One of the mysteries of the English language finally explained.
1historical A piece of armour consisting of breastplate and backplate fastened together.
- ‘In the first, Herakles tries out his weapons, still wearing the cuirass that bespeaks military engagement, and in the second, he strips down and turns to physical force alone.’
- ‘Body armour, in the form of the iron cuirass, continued to be worn throughout much of the 17th century before its eventual demise.’
- ‘He turned his back to Hunter, showing his armor was a breastplate instead of a cuirass like Hunter wore.’
- ‘The French and Germans experimented with metal cuirasses for machine gunners in World War I; the Americans did not adopt chest armor until World War II, when some bomber crews were provided with ‘flak jackets.’’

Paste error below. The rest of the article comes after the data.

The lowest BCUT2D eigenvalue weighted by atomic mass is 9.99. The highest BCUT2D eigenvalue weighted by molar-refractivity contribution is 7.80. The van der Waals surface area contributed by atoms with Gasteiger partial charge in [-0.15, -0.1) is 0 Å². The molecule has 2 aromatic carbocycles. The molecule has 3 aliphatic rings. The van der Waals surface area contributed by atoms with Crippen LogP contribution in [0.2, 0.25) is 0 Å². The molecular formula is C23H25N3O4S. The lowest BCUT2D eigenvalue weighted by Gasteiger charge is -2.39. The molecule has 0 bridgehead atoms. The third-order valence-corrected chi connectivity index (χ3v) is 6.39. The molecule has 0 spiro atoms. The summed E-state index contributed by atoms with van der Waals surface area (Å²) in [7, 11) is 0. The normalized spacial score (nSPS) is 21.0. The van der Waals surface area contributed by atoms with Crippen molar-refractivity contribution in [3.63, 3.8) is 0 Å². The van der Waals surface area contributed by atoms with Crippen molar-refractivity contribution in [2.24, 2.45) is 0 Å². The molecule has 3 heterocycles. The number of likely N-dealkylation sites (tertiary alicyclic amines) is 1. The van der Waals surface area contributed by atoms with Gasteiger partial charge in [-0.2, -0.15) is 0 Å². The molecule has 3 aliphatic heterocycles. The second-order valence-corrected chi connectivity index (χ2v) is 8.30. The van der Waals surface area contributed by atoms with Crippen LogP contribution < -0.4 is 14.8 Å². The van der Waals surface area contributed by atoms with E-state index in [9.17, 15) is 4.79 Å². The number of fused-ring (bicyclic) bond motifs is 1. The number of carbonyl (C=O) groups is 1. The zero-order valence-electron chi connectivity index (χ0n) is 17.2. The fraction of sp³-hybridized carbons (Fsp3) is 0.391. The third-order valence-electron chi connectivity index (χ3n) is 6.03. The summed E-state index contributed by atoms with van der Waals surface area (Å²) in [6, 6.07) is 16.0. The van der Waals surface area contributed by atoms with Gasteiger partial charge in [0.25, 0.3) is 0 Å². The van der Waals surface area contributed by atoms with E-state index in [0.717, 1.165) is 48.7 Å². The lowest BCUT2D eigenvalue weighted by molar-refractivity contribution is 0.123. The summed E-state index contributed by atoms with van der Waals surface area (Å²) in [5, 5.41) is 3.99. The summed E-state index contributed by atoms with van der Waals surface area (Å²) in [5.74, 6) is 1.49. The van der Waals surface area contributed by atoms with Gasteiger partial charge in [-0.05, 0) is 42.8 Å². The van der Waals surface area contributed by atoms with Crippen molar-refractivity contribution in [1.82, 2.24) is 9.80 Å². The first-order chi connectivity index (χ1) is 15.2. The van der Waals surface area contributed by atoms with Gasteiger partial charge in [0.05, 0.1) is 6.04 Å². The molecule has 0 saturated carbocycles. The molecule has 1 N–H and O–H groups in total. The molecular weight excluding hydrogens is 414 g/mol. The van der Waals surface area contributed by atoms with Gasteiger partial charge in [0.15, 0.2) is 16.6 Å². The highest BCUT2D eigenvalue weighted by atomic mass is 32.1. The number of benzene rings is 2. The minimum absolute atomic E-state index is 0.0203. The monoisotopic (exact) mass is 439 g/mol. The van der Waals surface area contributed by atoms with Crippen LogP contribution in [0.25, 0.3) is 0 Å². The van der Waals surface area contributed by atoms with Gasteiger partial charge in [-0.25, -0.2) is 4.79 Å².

- ‘An armed figure with Corinthian helmet, cuirass, and greaves, and holding a spear and round shield, runs with a very wide stride behind each chariot.’
An artificial ventilator which encloses the body, leaving the limbs free, and forces air in and out of the lungs by changes in pressure.
- ‘On other occasions, large differences were observed, and attributed to air leaks due to thorax/abdomen disproportion and poor fit of the cuirass.’
- ‘Negative-pressure ventilation using a chest cuirass can also be used for daytime ventilation, although current models are not portable.’
- ‘A cuirass ventilator, rocking bed, and pneumobelt are less commonly used.’
Late Middle English: from Old French cuirace, based on late Latin coriaceus (adjective), from corium ‘leather’ (of which a cuirass was originally made).
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